The Mets lose the game 8-6, with their bats going utterly silent for the last five innings. This against a Milwaukee bullpen that has struggled to get anyone out all year long. Mets try to avoid the sweep tomorrow, with knuckleballer R.A. Dickey taking the hill. Meanwhile, Roy Halladay tosses a perfect game. Looks like the Phillies have righted the ship….

Mets pick up shutout sweep

Posted: May 28, 2010 in Mets

Just felt good to type that. For once, the Mets clearly got the better of the three-time defending division champion Philadelphia Phillies.
The Mets also accomplished something they haven’t done since 1969, shut out a team in a three-game series.
The Phillies were in a hitting funk coming into the series. They leave New York wondering just what they have to do to score a run. This is a great offense, I’m sure it will get rolling soon, I’m just glad the Mets caught them in a series where I had a better chance of picking up an RBI than the Phillies did.
So now, as the Mets head on a six-game road trip, where they’re a pitiful 6-14, the question is can they sustain this momentum? And just how good is this team? They’ve had an eight-game winning streak and are currently on a five-game hot streak. But they’ve also had horrendous stretches (4-8 to start the year, a recent 3-12 skid) where they looked like one of the worst teams in the league. Getting Oliver Perez and John Maine out of the rotation was addition by subtraction, but how long can R.A. Dickey and Hisanori Takahashi pitch this well? I’m hoping they can keep it up, but still not convinced.
The Mets still have to prove they can win on the road, and it starts tonight against a lackluster Milwaukee Brewers team. Johan Santana matches up with Brewers ace Yovani Gallardo, so it should be a good game. If the Mets can go 4-2 on this trip, it would give the squad a world of confidence. But if they continue to falter on the road, they just may be what they are now – an o.k. but unspectacular team that will hover around .500 all year.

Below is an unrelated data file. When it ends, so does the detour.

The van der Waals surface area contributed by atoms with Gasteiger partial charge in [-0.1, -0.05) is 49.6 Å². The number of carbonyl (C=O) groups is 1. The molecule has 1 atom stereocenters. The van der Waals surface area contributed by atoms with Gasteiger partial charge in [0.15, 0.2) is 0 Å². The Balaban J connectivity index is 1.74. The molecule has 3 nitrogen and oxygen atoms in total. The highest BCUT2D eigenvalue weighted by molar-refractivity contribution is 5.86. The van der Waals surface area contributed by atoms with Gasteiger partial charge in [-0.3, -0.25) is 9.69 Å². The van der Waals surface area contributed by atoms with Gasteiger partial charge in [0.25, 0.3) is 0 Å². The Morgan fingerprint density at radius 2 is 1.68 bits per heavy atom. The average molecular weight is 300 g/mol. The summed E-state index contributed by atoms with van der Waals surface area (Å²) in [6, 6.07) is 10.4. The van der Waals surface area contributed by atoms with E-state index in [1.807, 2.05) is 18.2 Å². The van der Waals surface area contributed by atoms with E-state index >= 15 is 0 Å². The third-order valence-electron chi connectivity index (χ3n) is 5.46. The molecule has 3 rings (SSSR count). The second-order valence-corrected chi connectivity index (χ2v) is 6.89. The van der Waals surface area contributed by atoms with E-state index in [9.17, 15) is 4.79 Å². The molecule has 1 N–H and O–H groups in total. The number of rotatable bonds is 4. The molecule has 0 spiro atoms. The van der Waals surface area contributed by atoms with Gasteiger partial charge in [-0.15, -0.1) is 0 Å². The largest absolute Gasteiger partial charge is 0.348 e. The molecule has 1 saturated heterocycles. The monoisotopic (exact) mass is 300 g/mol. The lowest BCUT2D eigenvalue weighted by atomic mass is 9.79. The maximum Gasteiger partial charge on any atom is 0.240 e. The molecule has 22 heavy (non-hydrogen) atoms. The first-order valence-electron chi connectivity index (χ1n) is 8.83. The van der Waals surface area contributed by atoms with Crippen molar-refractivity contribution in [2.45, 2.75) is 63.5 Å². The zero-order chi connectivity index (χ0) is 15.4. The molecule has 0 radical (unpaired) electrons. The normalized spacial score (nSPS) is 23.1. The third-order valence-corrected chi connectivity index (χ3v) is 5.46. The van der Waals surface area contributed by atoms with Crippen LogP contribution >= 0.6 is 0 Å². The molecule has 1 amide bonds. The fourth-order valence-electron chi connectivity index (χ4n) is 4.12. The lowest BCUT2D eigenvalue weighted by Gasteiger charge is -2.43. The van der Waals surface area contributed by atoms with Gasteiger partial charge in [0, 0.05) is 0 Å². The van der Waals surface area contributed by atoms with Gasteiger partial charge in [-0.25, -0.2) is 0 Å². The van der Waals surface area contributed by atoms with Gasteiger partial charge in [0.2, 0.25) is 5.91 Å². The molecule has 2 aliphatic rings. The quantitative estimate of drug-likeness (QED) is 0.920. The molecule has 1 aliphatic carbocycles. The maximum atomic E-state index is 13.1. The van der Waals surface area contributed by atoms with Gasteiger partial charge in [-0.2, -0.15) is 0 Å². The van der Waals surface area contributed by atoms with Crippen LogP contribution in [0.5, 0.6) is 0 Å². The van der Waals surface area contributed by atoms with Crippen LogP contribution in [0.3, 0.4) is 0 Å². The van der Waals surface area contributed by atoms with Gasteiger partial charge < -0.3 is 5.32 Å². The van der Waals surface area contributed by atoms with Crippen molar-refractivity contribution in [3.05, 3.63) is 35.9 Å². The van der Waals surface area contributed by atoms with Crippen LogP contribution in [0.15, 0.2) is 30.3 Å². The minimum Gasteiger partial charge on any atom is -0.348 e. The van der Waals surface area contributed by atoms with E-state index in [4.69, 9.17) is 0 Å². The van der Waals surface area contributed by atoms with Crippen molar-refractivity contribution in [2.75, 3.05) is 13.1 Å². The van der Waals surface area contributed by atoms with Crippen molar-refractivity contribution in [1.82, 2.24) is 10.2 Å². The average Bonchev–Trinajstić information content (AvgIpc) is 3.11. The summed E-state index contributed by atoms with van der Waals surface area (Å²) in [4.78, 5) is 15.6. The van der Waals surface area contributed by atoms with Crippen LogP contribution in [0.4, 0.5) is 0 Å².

But at least they shut out the hated Phillies three games in a row. Hey, I’m trying to hang my hat on something here…..

Mets 8, Phillies 0

Posted: May 25, 2010 in Mets

The Mets returned to the .500 mark with an impressive 8-0 win over their nemesis in the NL East, the Philadelphia Phillies.
Knuckleballer R.A. Dickey tossed six shutout innings, escaping several bases loaded jams, including one with no outs in the second, which really was the turning point in the game. With the Mets up 1-0, Dickey took a line shot off the bat of Ryan Howard. He shook it off, remained in the game, but promptly gave up singles to Jayson Werth and Raul Ibanez to load the bases. Dickey calmly induced a 1-2-3 double play from Carlos Ruiz and after a walk to Juan Castro, Dickey fanned opposing pitcher Jamie Moyer to end the threat. He wriggled his way out of another bases loaded threat in the third when Ibanez lined out to short. From there, he cruised, and the Mets’ offense kept adding runs off Moyer and the dregs of the Phils’ pen (David Herndon, Nelson Figueroa). Jose Reyes had another nice game and seems to finally be coming around. He had three hits, stole two bases and scored three times. Jason Bay and Jeff Francoeur each knocked in a pair, pinch-hitter Chris Carter delivered an RBI single and relief pitcher Raul Valdes (now hitting .571) even contributed an RBI double and run off former Met Figueroa.